11. Graphic Classics: Special Edition

Graphic Classics: Special Editionn edited by Tom Pomplun
Graphic Classics series

Pages: 64
Ages: 13+
Finished: Jan. 21, 2010
First Published: 2008
Genre: graphic novel, short stories
Rating: 4/5

First sentence:

Tomorrow I die at the gallows, today I unburden my soul.

Acquired: This book was offered during Free Comic Book Day 2009, and already being a fan I was thrilled to pick it up. It is available for purchase on the website.

Reason for Reading: Fan of the series, trying to eventually read my way through them all.

Comments: This is a smaller comic book edition compared to the regular book quality volumes. Described on the back as "A Classics Sampler", it contains five new short stories to illustrate the type of material that can be found in the series as a whole. I enjoyed four of the five stories very much. The fifth, an adaptation of Ambrose Bierce was only one page long and I didn't get the joke. The book opens with Edgar Allan Poe's "The Black Cat" which has been fabulously illustrated by Gerry Alanguilan. I've never really been partial to this story as the animal cruelty makes me quite uneasy and the artist has definitely caught the mood and madness resulting in a disturbing adaption that would have made Poe proud. Arthur Conan Doyle is represented with one of this non-Holmes stories, "John Barrington Cowles" which deals with the supernatural. My favourite story in the book is Mary Shelly's "The Dream", a love story with miraculous religious intervention. I hadn't ever read anything by Shelley besides Frankenstein so found this quite interesting. The artwork by Anne Timmons is gorgeously detailed. The book then ends with a farce about a wizard by Lord Dunsany which was fun but I'm not fond of Milton Knight's cartoon style illustration. If you are collecting this series, this book is one you should not miss adding to the collection.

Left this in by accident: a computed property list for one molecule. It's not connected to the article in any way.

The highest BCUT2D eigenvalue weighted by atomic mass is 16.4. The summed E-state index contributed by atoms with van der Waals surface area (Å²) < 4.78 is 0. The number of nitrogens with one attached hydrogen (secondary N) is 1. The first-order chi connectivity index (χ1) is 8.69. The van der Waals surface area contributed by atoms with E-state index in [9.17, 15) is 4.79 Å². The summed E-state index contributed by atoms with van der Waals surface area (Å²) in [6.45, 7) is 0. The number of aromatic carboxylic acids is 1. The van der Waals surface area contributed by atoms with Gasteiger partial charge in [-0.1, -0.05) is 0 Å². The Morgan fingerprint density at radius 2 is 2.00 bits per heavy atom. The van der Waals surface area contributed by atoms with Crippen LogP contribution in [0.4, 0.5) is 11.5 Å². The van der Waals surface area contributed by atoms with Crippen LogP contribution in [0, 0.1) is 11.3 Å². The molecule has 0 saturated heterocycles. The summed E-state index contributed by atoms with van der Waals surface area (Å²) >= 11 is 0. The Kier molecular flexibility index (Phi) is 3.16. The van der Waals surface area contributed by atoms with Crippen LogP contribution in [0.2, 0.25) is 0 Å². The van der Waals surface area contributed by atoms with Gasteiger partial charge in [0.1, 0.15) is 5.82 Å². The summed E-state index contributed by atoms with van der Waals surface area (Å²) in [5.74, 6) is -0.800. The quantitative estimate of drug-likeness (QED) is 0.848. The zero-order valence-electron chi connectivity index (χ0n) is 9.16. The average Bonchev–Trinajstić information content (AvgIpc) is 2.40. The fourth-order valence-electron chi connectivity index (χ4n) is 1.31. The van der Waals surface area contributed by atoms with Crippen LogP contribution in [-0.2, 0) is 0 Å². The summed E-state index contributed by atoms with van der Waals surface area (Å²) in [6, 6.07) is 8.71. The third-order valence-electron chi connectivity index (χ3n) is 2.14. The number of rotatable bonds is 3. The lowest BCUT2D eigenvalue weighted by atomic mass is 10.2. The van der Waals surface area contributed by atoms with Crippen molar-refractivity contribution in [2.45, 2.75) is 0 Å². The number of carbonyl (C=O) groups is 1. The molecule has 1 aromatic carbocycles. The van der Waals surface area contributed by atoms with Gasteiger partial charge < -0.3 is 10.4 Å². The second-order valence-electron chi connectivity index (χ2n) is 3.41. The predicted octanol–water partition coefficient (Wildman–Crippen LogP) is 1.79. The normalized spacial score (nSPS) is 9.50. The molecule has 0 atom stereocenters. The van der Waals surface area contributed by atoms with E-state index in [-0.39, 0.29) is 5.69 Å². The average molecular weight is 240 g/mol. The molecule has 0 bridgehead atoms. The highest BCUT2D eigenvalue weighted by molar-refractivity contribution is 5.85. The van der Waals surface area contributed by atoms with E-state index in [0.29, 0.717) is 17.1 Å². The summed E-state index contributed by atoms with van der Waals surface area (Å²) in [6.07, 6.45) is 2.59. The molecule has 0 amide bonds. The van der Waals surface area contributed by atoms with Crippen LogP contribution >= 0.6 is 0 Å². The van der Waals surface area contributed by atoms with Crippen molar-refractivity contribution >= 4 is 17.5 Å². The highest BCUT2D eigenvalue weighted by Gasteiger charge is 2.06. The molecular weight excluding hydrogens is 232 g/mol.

1. With the exception of Poe, I've only read one piece each by the rest of the authors. Sounds good (and while you didn't enjoy it, I think you've made me more curious about the Bierce story).


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